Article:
A patent search is a process of locating the most relevant prior art – that is publications that are similar to your idea. Patent searches are critically important. Your patent lawyer will conduct a prior art search and then try to distinguish your invention from the prior art.
FALSE: A Patent Attorney Cannot Provide Guidance On How to Make the Most of A Pending Patent Application
Inventors and competitors often misunderstand ‘Patent Pending.’ The term means that you have taken steps to protect your invention to eventually obtain a non-provisional patent. This specifically means that your application, either a non-provisional application or a provisional application, has been filed with the USPTO.
According to the USPTO, the term ‘Patent Pending’ carries no legal consequence. However, it warns competitors that they could be held liable for damages once a patent is issued. You can use your pending status to make, sell, and license the product during this time, and if you are not at least patent pending you have little legal standing for licensing your invention. This is where consulting with a patent attorney would help.
TRUE: A Patent Attorney Near Me Will Assist With A Utility Patent Application
A utility patent covers a new or improved machine, process, or product. It is among the most valuable forms of intellectual property because it can provide protection for the way an object works, is used, and constructed. Utility patents are valid for a period not exceeding 20 years.
FALSE: A Patent Attorney Cannot Identify Patent Infringement
Patent infringement refers to the violation of your patent rights with respect to your invention. It occurs when another party makes, uses, or sells your patented item, within the United States, without your permission.
In some cases, you can get an injunction to stop the infringing behavior, but the infringer can argue that their alleged infringement is not covered by the claims of an issued patent. A patent attorney will evaluate your claims against the actions of the accused infringer to determine if a cause for infringement exists.
TRUE: A Patent Attorney Near Me Is Effective When It Comes to Patent Prosecution
Patent prosecution is the process of writing and filing a patent application and the subsequent arguments that are engaged in between the USPTO Patent Examiner and your patent attorney. Prosecution is the act of attempting to obtain an issued patent while patent litigation involves already issued patents.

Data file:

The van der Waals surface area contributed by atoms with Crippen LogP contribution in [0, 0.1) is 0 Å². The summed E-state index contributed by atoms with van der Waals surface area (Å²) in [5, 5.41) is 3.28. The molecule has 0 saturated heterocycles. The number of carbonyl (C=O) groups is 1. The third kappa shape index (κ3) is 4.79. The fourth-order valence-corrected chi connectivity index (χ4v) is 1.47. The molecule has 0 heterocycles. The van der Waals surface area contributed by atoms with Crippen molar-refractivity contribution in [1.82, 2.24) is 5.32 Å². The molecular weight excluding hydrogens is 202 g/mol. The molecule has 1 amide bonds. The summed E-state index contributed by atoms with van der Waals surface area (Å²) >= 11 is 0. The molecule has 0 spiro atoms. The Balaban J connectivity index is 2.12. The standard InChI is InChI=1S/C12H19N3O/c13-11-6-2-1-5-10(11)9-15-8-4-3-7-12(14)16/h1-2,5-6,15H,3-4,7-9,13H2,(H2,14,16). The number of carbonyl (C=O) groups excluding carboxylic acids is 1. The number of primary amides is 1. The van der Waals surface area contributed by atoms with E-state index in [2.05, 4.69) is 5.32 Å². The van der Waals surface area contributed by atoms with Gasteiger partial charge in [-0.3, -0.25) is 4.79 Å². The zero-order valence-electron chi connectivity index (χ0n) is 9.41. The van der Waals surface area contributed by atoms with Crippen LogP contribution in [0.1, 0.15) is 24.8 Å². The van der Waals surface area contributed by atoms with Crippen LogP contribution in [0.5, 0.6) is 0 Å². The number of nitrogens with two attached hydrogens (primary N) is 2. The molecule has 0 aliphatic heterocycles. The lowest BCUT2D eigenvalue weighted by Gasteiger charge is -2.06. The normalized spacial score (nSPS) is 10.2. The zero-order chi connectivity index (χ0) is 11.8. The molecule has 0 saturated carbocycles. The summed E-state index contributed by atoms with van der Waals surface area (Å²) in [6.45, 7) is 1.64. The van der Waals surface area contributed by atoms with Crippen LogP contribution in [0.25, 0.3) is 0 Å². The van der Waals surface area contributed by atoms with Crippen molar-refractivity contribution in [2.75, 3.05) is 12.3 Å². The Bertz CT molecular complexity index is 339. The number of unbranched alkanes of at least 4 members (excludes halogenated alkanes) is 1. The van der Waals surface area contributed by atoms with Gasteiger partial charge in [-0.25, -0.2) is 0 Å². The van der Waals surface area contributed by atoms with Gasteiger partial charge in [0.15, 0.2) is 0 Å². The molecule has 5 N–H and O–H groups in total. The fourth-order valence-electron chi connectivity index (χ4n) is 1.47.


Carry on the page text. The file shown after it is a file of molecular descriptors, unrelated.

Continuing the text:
It is generally the task of the Patent Examiner to make certain that you do not obtain more protection than is warranted. To that end, during patent prosecution, Patent Examiners tend to read a patent application very broadly and therefore almost always reject the application at the first stage, or office action. Subsequent office actions fine-tune the claims to a point where the Patent Examiner hopefully agrees that some or all of the claims are allowable and that a patent may be issued.
The prosecution becomes the “history” of the issued patent and it is important that you have a patent attorney in your corner who understands how to coherently argue on your behalf in a manner that provides you with truly significant and enforceable claims issued at the least expense.
Hire the Right Patent Attorney Near You
Most patent attorneys specialize in either patent prosecution or patent litigation. It would be best if you had a patent attorney near you who understands a particular area of patent law. Kaufhold & Dix Patent Law works hard to help inventors and business owners protect their intellectual property with flat-fee patent, trademark, and copyright services.